Back in December of 2012 we found out that a sequel to the classic 1966 spaghetti western Django was being developed, with original star Franco Nero set and ready to reprise the title role.
Now comes word that the follow-up, titled Django Lives, is coming together quite nicely, and is moving forward. Point Blank Pictures has acquired the rights to make the sequel—something that was still being worked on when we first heard about the project—and some solid talent is being collected to bring the movie to life.
Django Lives was developed by producers Eric Zaldivar and Mike Malloy, who also penned the screenplay. The movie is being directed by Joe D’Augustine, who has worked as an editor on a few Quentin Tarantino movies, Kill Bill, Inglourious Basterds, and Deathproof, and has also worked as an editor on RZA’s The Man with the Iron Fists and a reconstruction of The Good, the Bad and the Ugly in 2007. His only other directing credit is 2006’s One Night with You.
Joining Nero on the cast is Mark Boone Junior (Sons of Anarchy) and Noah Segan (Looper). The main villain and female lead are still being cast.
Cinematographer Robert Yeoman, ASC, who has worked on most of Wes Anderson’s films, and Italian composer Daniele Luppi, who collaborated with Danger Mouse on the excellent spaghetti western music-inspired album Rome, will also work on Django Lives.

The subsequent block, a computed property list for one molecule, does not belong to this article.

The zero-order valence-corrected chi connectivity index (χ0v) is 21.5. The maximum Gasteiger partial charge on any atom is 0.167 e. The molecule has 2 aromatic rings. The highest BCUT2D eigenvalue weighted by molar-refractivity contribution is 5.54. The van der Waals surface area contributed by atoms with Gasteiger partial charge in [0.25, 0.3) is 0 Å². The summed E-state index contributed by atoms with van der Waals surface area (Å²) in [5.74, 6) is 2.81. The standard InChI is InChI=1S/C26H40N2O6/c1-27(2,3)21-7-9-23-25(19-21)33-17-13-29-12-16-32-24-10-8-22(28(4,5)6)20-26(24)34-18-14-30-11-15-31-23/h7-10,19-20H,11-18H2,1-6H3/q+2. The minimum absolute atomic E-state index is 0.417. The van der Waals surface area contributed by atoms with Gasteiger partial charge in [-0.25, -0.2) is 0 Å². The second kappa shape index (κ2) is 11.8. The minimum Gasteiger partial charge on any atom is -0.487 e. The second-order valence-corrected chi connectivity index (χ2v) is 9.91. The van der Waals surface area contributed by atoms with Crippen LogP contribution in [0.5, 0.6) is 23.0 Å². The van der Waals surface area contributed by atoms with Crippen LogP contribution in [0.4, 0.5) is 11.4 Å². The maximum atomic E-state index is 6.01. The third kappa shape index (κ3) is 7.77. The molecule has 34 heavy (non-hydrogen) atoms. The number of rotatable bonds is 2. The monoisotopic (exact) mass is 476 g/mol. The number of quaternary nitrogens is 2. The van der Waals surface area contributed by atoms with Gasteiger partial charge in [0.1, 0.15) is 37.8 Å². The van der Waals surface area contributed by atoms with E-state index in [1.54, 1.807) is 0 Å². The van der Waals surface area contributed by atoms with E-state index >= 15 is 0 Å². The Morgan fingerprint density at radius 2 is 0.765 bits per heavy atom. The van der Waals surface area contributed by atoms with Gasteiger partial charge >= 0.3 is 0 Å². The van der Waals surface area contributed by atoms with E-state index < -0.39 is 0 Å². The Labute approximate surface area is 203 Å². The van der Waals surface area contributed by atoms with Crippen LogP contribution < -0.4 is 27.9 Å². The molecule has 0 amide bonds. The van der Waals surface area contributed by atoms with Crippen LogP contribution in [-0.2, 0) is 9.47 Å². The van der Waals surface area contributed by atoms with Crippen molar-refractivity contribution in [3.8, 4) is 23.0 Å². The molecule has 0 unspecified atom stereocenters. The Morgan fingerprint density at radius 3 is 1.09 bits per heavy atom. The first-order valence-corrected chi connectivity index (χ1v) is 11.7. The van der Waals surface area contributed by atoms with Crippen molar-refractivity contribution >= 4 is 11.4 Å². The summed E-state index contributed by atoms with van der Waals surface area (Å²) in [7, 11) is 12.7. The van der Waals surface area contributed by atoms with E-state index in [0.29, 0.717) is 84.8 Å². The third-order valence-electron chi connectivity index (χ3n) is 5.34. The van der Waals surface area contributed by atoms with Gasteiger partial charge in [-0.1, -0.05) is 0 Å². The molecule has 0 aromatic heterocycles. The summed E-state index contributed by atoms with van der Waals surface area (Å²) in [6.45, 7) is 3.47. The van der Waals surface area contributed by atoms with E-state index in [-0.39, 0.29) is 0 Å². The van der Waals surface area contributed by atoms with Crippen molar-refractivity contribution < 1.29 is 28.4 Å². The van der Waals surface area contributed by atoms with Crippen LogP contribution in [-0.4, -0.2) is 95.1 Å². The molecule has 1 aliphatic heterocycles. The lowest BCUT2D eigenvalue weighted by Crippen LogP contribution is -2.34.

Of the movie, Malloy said:
â€œOver the decades there have been scores of quasi-related Django spin-offs, but Franco Nero has only reprised the iconic gunslinger a single time. So it was an occasion worth creating a special story for. And with Django Livesâ€™ subplot that concerns a newfound, unexpected nationwide celebrity for Django, the screenplay really examines fame, violence in fiction and authenticity in storytelling â€“ and not just the standard themes of aging and fatalism that you usually have with an older tough-guy film.â€
â€œWeâ€™re glad that so many mainstream talents have joined the project at such an early stage, out of enthusiasm for the Django legacy. The original Django was a worldwide mainstream success, as was Tarantinoâ€™s Unchained. We wanted to make it clear we were keeping that going — not making a cult item, but rather a relevant film whose story has elements of prestige and crossover appeal.â€
Django Lives will find Django in his twilight years working as a consultant to silent western films in 1915 Hollywood when he gets mixed up with some racketeers, forcing him to fight back.
A release window is not yet known.